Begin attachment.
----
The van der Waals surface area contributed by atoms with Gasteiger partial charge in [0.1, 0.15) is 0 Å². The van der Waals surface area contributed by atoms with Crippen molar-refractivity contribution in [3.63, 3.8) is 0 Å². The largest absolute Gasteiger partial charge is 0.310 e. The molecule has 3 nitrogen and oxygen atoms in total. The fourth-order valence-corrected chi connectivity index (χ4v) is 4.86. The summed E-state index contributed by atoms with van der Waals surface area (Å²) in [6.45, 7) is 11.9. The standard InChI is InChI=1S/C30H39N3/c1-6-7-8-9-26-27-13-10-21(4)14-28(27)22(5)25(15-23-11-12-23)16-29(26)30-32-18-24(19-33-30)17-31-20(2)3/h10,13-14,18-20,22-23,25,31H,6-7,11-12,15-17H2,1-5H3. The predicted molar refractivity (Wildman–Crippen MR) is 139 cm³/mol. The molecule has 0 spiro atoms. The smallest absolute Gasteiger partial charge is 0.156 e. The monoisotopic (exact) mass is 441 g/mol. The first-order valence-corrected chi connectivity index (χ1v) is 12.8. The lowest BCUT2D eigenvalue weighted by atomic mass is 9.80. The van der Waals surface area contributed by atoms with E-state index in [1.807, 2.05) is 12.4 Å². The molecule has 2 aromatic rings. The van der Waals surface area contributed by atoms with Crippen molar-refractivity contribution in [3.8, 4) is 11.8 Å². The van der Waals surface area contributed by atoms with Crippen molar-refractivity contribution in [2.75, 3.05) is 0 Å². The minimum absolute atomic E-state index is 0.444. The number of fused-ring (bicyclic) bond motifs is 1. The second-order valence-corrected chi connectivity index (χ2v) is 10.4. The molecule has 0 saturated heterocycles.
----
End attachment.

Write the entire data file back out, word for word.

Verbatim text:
The van der Waals surface area contributed by atoms with Gasteiger partial charge in [0.1, 0.15) is 0 Å². The van der Waals surface area contributed by atoms with Crippen molar-refractivity contribution in [3.63, 3.8) is 0 Å². The largest absolute Gasteiger partial charge is 0.310 e. The molecule has 3 nitrogen and oxygen atoms in total. The fourth-order valence-corrected chi connectivity index (χ4v) is 4.86. The summed E-state index contributed by atoms with van der Waals surface area (Å²) in [6.45, 7) is 11.9. The standard InChI is InChI=1S/C30H39N3/c1-6-7-8-9-26-27-13-10-21(4)14-28(27)22(5)25(15-23-11-12-23)16-29(26)30-32-18-24(19-33-30)17-31-20(2)3/h10,13-14,18-20,22-23,25,31H,6-7,11-12,15-17H2,1-5H3. The predicted molar refractivity (Wildman–Crippen MR) is 139 cm³/mol. The molecule has 0 spiro atoms. The smallest absolute Gasteiger partial charge is 0.156 e. The monoisotopic (exact) mass is 441 g/mol. The first-order valence-corrected chi connectivity index (χ1v) is 12.8. The lowest BCUT2D eigenvalue weighted by atomic mass is 9.80. The van der Waals surface area contributed by atoms with E-state index in [1.807, 2.05) is 12.4 Å². The molecule has 2 aromatic rings. The van der Waals surface area contributed by atoms with Crippen molar-refractivity contribution in [3.8, 4) is 11.8 Å². The van der Waals surface area contributed by atoms with Crippen molar-refractivity contribution in [2.75, 3.05) is 0 Å². The minimum absolute atomic E-state index is 0.444. The number of fused-ring (bicyclic) bond motifs is 1. The second-order valence-corrected chi connectivity index (χ2v) is 10.4. The molecule has 0 saturated heterocycles.